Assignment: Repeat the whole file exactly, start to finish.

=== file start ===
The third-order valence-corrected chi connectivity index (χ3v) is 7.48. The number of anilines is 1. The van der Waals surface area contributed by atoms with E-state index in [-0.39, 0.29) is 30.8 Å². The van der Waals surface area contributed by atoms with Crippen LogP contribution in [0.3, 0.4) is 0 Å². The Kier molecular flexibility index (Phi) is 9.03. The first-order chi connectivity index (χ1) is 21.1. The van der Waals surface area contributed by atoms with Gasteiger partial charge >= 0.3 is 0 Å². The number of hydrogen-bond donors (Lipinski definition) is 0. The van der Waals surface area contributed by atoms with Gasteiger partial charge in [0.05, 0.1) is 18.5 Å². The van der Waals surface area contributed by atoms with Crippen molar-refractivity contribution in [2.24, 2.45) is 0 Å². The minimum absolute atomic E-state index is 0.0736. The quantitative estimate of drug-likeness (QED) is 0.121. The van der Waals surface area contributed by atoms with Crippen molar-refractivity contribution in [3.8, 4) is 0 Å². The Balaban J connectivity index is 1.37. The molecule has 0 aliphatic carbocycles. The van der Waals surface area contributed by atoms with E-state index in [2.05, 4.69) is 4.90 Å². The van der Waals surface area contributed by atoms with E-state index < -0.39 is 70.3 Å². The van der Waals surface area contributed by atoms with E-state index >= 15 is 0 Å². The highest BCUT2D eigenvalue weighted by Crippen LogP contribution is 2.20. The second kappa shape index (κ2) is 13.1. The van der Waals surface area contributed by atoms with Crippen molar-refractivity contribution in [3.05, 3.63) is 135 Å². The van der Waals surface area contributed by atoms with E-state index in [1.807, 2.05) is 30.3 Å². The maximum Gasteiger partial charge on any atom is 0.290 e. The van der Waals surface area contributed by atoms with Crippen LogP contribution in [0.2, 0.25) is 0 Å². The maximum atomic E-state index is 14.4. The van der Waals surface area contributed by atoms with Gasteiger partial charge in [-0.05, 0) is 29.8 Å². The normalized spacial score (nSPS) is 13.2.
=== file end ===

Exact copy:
The third-order valence-corrected chi connectivity index (χ3v) is 7.48. The number of anilines is 1. The van der Waals surface area contributed by atoms with E-state index in [-0.39, 0.29) is 30.8 Å². The van der Waals surface area contributed by atoms with Crippen LogP contribution in [0.3, 0.4) is 0 Å². The Kier molecular flexibility index (Phi) is 9.03. The first-order chi connectivity index (χ1) is 21.1. The van der Waals surface area contributed by atoms with Gasteiger partial charge >= 0.3 is 0 Å². The number of hydrogen-bond donors (Lipinski definition) is 0. The van der Waals surface area contributed by atoms with Gasteiger partial charge in [0.05, 0.1) is 18.5 Å². The van der Waals surface area contributed by atoms with Crippen molar-refractivity contribution in [2.24, 2.45) is 0 Å². The minimum absolute atomic E-state index is 0.0736. The quantitative estimate of drug-likeness (QED) is 0.121. The van der Waals surface area contributed by atoms with Crippen molar-refractivity contribution in [3.8, 4) is 0 Å². The Balaban J connectivity index is 1.37. The molecule has 0 aliphatic carbocycles. The van der Waals surface area contributed by atoms with E-state index in [2.05, 4.69) is 4.90 Å². The van der Waals surface area contributed by atoms with E-state index < -0.39 is 70.3 Å². The van der Waals surface area contributed by atoms with E-state index >= 15 is 0 Å². The highest BCUT2D eigenvalue weighted by Crippen LogP contribution is 2.20. The second kappa shape index (κ2) is 13.1. The van der Waals surface area contributed by atoms with Crippen molar-refractivity contribution in [3.05, 3.63) is 135 Å². The van der Waals surface area contributed by atoms with E-state index in [1.807, 2.05) is 30.3 Å². The maximum Gasteiger partial charge on any atom is 0.290 e. The van der Waals surface area contributed by atoms with Crippen LogP contribution in [0.2, 0.25) is 0 Å². The maximum atomic E-state index is 14.4. The van der Waals surface area contributed by atoms with Gasteiger partial charge in [-0.05, 0) is 29.8 Å². The normalized spacial score (nSPS) is 13.2.